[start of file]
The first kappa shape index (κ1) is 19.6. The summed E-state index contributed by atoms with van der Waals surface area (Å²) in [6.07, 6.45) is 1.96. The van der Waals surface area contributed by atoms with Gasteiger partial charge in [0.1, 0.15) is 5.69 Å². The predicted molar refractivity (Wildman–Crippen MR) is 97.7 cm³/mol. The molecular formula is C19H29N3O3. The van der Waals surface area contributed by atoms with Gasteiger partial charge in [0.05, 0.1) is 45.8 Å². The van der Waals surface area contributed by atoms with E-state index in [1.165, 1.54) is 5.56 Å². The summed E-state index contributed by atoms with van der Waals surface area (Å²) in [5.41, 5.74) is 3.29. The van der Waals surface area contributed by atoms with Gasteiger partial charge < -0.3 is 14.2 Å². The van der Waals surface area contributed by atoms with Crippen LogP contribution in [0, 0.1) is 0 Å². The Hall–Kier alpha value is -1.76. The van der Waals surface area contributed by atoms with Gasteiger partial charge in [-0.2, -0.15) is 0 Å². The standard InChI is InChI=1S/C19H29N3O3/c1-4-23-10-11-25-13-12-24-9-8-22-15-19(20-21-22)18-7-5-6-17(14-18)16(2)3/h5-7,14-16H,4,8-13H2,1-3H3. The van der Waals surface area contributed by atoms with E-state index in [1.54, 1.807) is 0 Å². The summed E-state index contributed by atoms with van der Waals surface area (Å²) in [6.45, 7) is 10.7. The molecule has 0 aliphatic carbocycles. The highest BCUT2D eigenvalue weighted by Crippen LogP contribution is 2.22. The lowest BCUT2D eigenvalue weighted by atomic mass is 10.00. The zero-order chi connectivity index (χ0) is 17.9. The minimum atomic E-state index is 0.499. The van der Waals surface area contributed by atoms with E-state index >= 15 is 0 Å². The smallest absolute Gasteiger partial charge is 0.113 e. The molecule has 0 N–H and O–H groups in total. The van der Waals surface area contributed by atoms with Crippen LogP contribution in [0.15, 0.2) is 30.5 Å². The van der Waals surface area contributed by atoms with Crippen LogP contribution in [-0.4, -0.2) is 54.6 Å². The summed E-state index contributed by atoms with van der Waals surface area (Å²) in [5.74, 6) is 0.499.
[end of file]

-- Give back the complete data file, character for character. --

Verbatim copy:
The first kappa shape index (κ1) is 19.6. The summed E-state index contributed by atoms with van der Waals surface area (Å²) in [6.07, 6.45) is 1.96. The van der Waals surface area contributed by atoms with Gasteiger partial charge in [0.1, 0.15) is 5.69 Å². The predicted molar refractivity (Wildman–Crippen MR) is 97.7 cm³/mol. The molecular formula is C19H29N3O3. The van der Waals surface area contributed by atoms with Gasteiger partial charge in [0.05, 0.1) is 45.8 Å². The van der Waals surface area contributed by atoms with E-state index in [1.165, 1.54) is 5.56 Å². The summed E-state index contributed by atoms with van der Waals surface area (Å²) in [5.41, 5.74) is 3.29. The van der Waals surface area contributed by atoms with Gasteiger partial charge < -0.3 is 14.2 Å². The van der Waals surface area contributed by atoms with Crippen LogP contribution in [0, 0.1) is 0 Å². The Hall–Kier alpha value is -1.76. The van der Waals surface area contributed by atoms with Gasteiger partial charge in [-0.2, -0.15) is 0 Å². The standard InChI is InChI=1S/C19H29N3O3/c1-4-23-10-11-25-13-12-24-9-8-22-15-19(20-21-22)18-7-5-6-17(14-18)16(2)3/h5-7,14-16H,4,8-13H2,1-3H3. The van der Waals surface area contributed by atoms with E-state index in [1.54, 1.807) is 0 Å². The summed E-state index contributed by atoms with van der Waals surface area (Å²) in [6.45, 7) is 10.7. The molecule has 0 aliphatic carbocycles. The highest BCUT2D eigenvalue weighted by Crippen LogP contribution is 2.22. The lowest BCUT2D eigenvalue weighted by atomic mass is 10.00. The zero-order chi connectivity index (χ0) is 17.9. The minimum atomic E-state index is 0.499. The van der Waals surface area contributed by atoms with E-state index >= 15 is 0 Å². The smallest absolute Gasteiger partial charge is 0.113 e. The molecule has 0 N–H and O–H groups in total. The van der Waals surface area contributed by atoms with Crippen LogP contribution in [0.15, 0.2) is 30.5 Å². The van der Waals surface area contributed by atoms with Crippen LogP contribution in [-0.4, -0.2) is 54.6 Å². The summed E-state index contributed by atoms with van der Waals surface area (Å²) in [5.74, 6) is 0.499.